Sams Teach Yourself Emacs in 24 Hours


Hour 8: Searching for Text in Multiple Files

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Using grep from Within Emacs

If you are used to UNIX, you will most certainly know the two commands called grep and find. grep lists the lines of a file that contain certain text, whereas find lists files that match a pattern. Together, these two commands can search for a given string in all files in a directory structure. Emacs has a command called grep (that is, M-x grep) which interfaces to the grep command. Now that you know about it, forget it please! I told you about it, in case you ever find yourself without igrep and really need to use grep instead. igrep has a much more user-friendly interface than grep. Furthermore, it combines find and grep, which makes it possible to search for files in a directory hierarchy. In the igrep library is a set of different functions:

Caution - agrep is not included in the usual grep packages, so it might not be installed at all at your system. It is, however, available from the WWW at

To tell agrep how many errors are allowed, press C-u before pressing M-x agrep. This makes Emacs ask for options to agrep. Here, you must type -2 to tell it to accept two errors, for example.

Each of the three functions described previously searches for text in files in one directory. There also exist three functions called fgrep-find, igrep-find, and agrep-find, which work the same as those without the extension -find, but they work recursively in a whole directory structure--that is, files in the current directory and all its subdirectories.

Igrep.el by Kevin Rodgers is part of the XEmacs distribution but not part of the GNU Emacs distribution, so if you use GNU Emacs, you should copy igrep to your lisp directory. (If you use both GNU Emacs and XEmacs you should still copy it to your lisp directory. There is no trouble in using this one instead of the one shipped with XEmacs.) In Appendix A, "Installing Functions and Packages from the CD," there is a description on what you should do to install igrep (including what to put in your .emacs file).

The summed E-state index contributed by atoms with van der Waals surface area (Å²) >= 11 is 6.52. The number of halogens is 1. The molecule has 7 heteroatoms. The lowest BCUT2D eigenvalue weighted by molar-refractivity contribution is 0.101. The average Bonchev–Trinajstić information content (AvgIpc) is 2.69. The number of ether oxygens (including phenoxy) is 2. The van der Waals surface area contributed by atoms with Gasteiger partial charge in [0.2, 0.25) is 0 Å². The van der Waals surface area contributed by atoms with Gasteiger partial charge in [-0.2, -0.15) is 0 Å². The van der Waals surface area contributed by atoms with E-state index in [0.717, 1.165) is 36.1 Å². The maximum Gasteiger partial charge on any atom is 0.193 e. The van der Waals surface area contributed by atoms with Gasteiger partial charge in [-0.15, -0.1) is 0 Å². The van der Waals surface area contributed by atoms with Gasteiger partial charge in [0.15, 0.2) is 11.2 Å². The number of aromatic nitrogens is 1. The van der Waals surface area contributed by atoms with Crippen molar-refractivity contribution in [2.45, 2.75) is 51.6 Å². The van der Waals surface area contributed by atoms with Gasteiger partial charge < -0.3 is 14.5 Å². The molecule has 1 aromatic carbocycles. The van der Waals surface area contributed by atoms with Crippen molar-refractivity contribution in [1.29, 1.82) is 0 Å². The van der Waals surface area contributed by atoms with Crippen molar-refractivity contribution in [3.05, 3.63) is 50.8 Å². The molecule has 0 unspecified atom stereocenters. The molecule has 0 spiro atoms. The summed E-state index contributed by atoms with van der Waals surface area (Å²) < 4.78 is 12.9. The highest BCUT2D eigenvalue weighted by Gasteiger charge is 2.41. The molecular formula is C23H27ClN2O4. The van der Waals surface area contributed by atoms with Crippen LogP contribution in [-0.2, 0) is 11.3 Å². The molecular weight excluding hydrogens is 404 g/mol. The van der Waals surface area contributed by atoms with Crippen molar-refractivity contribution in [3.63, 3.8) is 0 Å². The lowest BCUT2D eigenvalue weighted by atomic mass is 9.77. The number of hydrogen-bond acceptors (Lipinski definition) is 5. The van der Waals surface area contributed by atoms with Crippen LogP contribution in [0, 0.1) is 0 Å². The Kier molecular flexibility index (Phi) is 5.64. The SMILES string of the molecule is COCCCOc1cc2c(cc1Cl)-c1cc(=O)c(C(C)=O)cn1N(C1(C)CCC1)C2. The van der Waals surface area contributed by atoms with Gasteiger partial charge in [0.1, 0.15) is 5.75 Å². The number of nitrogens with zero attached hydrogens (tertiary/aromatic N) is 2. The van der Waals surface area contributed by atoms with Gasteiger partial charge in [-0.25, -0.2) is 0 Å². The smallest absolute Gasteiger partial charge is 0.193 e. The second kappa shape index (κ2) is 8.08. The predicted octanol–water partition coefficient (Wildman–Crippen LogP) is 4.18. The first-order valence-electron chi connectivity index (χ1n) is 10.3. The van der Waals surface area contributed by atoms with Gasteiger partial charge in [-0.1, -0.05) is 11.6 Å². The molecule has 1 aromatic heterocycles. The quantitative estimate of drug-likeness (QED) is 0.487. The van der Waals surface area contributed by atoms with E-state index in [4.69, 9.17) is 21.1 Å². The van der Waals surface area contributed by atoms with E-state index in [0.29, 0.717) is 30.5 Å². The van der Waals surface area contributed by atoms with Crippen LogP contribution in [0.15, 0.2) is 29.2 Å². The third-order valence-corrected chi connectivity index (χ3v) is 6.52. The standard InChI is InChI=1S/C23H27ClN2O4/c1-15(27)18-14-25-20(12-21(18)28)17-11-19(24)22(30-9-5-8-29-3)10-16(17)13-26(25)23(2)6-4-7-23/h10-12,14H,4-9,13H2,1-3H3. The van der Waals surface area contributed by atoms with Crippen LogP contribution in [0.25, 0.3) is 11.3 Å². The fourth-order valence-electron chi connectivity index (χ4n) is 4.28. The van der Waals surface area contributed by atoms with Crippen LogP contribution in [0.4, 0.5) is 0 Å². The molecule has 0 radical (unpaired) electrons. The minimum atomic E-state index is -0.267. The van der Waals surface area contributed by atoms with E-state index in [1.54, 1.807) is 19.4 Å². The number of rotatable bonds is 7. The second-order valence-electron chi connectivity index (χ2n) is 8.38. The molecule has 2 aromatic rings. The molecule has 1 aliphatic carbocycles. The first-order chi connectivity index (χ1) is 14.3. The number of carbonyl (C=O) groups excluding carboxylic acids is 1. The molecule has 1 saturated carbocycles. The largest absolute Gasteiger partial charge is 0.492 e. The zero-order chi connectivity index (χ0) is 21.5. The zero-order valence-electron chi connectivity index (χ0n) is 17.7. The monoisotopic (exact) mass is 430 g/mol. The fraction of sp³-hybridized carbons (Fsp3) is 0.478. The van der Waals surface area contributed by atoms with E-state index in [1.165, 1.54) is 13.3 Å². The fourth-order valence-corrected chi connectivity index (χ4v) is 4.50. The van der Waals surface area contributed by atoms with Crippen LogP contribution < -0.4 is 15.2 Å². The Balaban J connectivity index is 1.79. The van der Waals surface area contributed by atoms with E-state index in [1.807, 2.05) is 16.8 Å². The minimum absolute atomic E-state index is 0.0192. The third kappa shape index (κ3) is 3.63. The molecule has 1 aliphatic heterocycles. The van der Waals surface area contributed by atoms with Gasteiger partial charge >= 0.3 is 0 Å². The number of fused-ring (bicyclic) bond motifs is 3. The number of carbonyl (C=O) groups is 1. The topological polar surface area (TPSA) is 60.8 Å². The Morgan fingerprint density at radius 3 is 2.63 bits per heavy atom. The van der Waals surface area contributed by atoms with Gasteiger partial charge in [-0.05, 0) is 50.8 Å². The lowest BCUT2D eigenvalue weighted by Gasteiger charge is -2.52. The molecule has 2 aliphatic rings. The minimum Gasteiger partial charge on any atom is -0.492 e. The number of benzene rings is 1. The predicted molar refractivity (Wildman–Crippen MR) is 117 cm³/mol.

Windows Notes - If you are using Windows 95 or 98, you will have to install one of the UNIX tool kits available for Windows, such as the Cygwin tools. There are copies on the CD-ROM. Again, see Appendix A.

Windows NT supports regular expressions somewhat in its program findstr, but most UNIX greps are more powerful. findstr will do in a pinch if you put the following into your .emacs file:

(setq grep-command "findstr /n")

If you use Bash as your shell, insert the following into your .emacs:

(setq w32-quote-process-args ?\")

But then you won't need to substitute findstr for grep.

However, neither operating system has a substitute for find.

Searching for a Definition in Standard C include Files Using fgrep

This task will demonstrate the igrep.el package by showing how you can search through all the standard C include files on your system for a given function. Follow these steps: